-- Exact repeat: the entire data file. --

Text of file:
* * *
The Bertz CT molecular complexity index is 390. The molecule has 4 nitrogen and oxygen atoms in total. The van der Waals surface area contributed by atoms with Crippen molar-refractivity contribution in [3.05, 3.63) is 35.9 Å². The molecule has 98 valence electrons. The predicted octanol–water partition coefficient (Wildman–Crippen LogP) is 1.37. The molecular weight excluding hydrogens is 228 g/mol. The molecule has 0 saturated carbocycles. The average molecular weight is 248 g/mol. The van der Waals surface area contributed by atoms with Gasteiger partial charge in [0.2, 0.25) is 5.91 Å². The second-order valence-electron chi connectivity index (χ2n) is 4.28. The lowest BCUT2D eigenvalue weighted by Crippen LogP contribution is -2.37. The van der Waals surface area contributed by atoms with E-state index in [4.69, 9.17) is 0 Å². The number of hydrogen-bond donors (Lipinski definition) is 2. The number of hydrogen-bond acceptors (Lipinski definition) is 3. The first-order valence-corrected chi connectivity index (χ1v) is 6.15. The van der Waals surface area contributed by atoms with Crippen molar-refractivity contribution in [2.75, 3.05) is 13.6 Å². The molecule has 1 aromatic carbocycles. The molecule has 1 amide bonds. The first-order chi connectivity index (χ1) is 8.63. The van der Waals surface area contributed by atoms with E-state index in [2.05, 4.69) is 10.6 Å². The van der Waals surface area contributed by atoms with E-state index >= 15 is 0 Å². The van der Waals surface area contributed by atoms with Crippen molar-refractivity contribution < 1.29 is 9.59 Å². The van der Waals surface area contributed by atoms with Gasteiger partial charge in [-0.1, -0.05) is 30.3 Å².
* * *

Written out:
The Bertz CT molecular complexity index is 390. The molecule has 4 nitrogen and oxygen atoms in total. The van der Waals surface area contributed by atoms with Crippen molar-refractivity contribution in [3.05, 3.63) is 35.9 Å². The molecule has 98 valence electrons. The predicted octanol–water partition coefficient (Wildman–Crippen LogP) is 1.37. The molecular weight excluding hydrogens is 228 g/mol. The molecule has 0 saturated carbocycles. The average molecular weight is 248 g/mol. The van der Waals surface area contributed by atoms with Gasteiger partial charge in [0.2, 0.25) is 5.91 Å². The second-order valence-electron chi connectivity index (χ2n) is 4.28. The lowest BCUT2D eigenvalue weighted by Crippen LogP contribution is -2.37. The van der Waals surface area contributed by atoms with E-state index in [4.69, 9.17) is 0 Å². The number of hydrogen-bond donors (Lipinski definition) is 2. The number of hydrogen-bond acceptors (Lipinski definition) is 3. The first-order valence-corrected chi connectivity index (χ1v) is 6.15. The van der Waals surface area contributed by atoms with Crippen molar-refractivity contribution in [2.75, 3.05) is 13.6 Å². The molecule has 1 aromatic carbocycles. The molecule has 1 amide bonds. The first-order chi connectivity index (χ1) is 8.63. The van der Waals surface area contributed by atoms with E-state index in [2.05, 4.69) is 10.6 Å². The van der Waals surface area contributed by atoms with E-state index >= 15 is 0 Å². The van der Waals surface area contributed by atoms with Crippen molar-refractivity contribution < 1.29 is 9.59 Å². The van der Waals surface area contributed by atoms with Gasteiger partial charge in [-0.1, -0.05) is 30.3 Å².